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I Hear Sparks: Kyle Bobby Dunn – A Young Person’s Guide to Kyle Bobby Dunn

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What would you call Kyle Bobby Dunn? A sound artist? A musical visionary? A minimalist? A composer?

His A Young Person’s Guide to Kyle Bobby Dunn seems geared towards listing the Brooklyn-based and Canadian-born Dunn as all of the above. Filled with rich tapestries of sound and haunting, beautiful mood music, this is an album to savour and breathe in.

Self-discovery can be a bitch, especially when it leads you down roads you never planned on taking. The lingering prospect of learning about your deeper considerations is daunting, even in the best of times, and the wretched pit that you discover when you find your “true nature” is often nauseating. In any event, self-discovery is also the most rewarding trek we can take ourselves on.

For Dunn, self-discovery is a delirious cascade of mystery. A Young Person’s Guide to Kyle Bobby Dunn is more than just the culmination of all of his internal meanderings, of course. It’s a damn fine record and it stands as a mesh of ambient sound and purposeful trickery, coated all the while in the sweet nausea of, you guessed it, self-discovery.

The record is a double album. Four of the tracks on the first disc appeared as Dunn’s download-only Fervency, so it’s a treat to have them available here. The second disc contains material from the same period as the Fervency recordings.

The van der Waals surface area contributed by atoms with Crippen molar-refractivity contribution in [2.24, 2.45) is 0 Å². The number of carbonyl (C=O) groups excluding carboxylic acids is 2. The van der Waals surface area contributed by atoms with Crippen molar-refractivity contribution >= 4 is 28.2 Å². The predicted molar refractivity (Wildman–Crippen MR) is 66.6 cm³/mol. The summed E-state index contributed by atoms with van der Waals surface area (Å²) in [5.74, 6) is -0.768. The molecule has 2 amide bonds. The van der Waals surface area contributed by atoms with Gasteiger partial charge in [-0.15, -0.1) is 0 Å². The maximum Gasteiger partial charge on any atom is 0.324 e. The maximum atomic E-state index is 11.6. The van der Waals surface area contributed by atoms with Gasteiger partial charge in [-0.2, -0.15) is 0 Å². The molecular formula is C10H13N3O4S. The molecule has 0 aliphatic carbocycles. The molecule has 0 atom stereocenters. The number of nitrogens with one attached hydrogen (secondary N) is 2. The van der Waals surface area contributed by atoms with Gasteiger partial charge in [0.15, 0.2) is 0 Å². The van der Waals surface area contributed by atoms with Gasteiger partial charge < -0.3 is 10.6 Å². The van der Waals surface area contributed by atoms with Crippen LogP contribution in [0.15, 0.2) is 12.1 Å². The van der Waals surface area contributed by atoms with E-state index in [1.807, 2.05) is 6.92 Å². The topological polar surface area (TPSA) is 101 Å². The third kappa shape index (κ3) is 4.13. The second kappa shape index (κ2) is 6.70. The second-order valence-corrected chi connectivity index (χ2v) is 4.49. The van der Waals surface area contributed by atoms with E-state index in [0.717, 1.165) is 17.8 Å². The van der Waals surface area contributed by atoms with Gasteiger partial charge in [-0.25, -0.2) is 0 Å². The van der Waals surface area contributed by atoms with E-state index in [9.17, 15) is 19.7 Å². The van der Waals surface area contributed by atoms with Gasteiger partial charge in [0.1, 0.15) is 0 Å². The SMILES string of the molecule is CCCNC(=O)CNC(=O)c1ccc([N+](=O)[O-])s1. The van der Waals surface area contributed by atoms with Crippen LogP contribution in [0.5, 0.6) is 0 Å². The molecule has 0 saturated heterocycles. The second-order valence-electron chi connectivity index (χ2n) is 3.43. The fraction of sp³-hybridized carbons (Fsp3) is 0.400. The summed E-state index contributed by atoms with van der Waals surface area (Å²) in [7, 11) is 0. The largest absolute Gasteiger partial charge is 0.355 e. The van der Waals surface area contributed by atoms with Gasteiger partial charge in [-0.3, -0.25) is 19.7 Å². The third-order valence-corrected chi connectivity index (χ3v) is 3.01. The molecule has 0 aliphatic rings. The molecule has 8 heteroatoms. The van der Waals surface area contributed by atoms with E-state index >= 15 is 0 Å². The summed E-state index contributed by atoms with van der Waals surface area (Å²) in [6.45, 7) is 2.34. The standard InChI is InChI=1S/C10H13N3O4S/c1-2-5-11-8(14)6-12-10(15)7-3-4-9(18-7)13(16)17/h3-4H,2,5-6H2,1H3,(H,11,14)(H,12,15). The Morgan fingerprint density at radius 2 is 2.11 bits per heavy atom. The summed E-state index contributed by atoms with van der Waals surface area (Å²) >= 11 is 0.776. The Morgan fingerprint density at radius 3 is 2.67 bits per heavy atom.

“Butel” is over 17 minutes of calm, sure, but Dunn almost always layers his calm with a sense of something more elusive. Falsely soothing, “Butel” is sound creeping into open gaps and filling rooms like poisonous vapours. It’s a head game, really, and Dunn’s exploration of space is shiver-inducing grandness.

If Dunn’s music has a meditative quality, it’s by design. Much like Eno can be considered “music that just fucking sits there” for some, so Dunn’s work can be considered. But much like those who consider Eno’s work as such are fools, so are those who undermine what A Young Person’s Guide to Kyle Bobby Dunn really has going on under its surfaces.

“There is No End to Your Beauty” is gleaming loveliness. It’s a dancing cascade of stars and lights, but Dunn again lightly weaves the slightest of off-putting bits underneath so that you’re never quite sure. Like the aforesaid path of self-discovery, something is marvelously off about the whole thing.

Dunn’s album is brilliant. As a sound artist, musical visionary, minimalist, and composer, he has created a tradition of self-discovery with A Young Person’s Guide to Kyle Bobby Dunn. The music may have existed elsewhere prior to its arrangement on this particular double album, sure, but every segment and every moment of it feels uniquely breathed and carefully constructed.

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